When Edmund Wilson read the typescript of This Side of Paradise in November 1919, he described it as “an exquisite burlesque of Compton Mackenzie with a pastiche of Wells thrown in at the end”. However, Fitzgerald renounced Wells’s influence: “Such a profound and gifted man as John Dos Passos should never enlist in Wells’ faithful but aenemic platoon along with Walpole, Floyd Dell and Mencken’s late victim, Ernest Poole. The only successful Wellsian is Wells. Let us slay Wells, James Joyce and Anatole France that the creation of literature may continue”. Wells’s Outline of History (1920) was the foundation of Fitzgerald’s “College of One” plan for educating Sheilah Graham. In F. Scott Fitzgerald: His Art and His Technique, James E. Miller, Jr., sees the change from This Side of Paradise to The Great Gatsby as a very conscious change in Fitzgerald’s movement away from H. G. Wells’s technique of “saturation” toward Henry James’s technique of “selection”. Fitzgerald renounced Wells’s influence in his review of John Dos Passos’s Three Soldiers (1921), and his thinking through to “selection” as an essential aspect of the writer’s craft accounts for his strong criticism of Thomas Wolfe’s work.-"H. G. Wells: Aspects of a Life" (1985) by Anthony West

Wednesday, January 21, 2015

Orwell's political morality, Capra's American Dream, Eastwood's American Sniper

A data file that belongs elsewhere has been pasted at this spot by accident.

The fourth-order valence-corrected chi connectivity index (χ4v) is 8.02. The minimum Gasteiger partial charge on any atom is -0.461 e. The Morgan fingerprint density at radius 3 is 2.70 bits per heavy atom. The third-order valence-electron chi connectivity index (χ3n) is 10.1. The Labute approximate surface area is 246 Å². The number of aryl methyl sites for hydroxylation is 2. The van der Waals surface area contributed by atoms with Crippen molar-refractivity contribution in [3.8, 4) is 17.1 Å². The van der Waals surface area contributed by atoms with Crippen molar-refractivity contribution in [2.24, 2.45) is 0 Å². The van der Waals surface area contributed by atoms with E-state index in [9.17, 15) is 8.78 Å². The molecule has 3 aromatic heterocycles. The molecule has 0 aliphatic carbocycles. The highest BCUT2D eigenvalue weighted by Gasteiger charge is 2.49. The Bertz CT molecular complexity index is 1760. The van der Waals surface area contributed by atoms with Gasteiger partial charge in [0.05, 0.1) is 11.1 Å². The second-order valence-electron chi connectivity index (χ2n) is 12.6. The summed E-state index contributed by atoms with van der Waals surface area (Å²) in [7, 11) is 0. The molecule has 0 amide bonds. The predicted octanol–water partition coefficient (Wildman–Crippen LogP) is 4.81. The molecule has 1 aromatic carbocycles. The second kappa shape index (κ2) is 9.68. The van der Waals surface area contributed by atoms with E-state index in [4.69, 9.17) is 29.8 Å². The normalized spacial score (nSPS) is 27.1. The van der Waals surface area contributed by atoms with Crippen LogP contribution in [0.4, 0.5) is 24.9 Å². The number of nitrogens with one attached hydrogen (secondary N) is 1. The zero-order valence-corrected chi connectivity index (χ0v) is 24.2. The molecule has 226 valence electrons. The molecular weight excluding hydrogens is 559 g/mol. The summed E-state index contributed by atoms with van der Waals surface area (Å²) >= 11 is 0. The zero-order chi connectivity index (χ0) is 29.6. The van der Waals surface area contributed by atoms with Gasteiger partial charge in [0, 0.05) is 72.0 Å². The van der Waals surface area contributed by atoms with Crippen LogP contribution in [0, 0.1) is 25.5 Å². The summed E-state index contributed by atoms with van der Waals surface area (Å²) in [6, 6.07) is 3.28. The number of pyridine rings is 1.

The 100 best novels: No 70 – Nineteen Eighty-Four by George Orwell (1949): “It was a bright cold day in April, and the clocks were striking thirteen.” Even as a child, he had been fascinated by the futuristic imagination of HG Wells (and later, Aldous Huxley). Finally, at the end of his short life, he fulfilled his dream. Nineteen Eighty-Four, arguably the most famous English novel of the 20th century, is a zeitgeist book. Orwell’s dystopian vision was deeply rooted both in its author’s political morality, and in its time, the postwar years of western Europe. After the third world war, Britain is now Airstrip One in the American superstate of Oceania, permanently in conflict with Eurasia and Eastasia. Winston Smith, a former journalist employed by the Ministry of Truth to rewrite old newspaper articles so that the historical record always supports state policy, decides to launch his own hopeless private rebellion against the oppression of “the Party” and its all-seeing, all-powerful dictator, Big Brother. Source: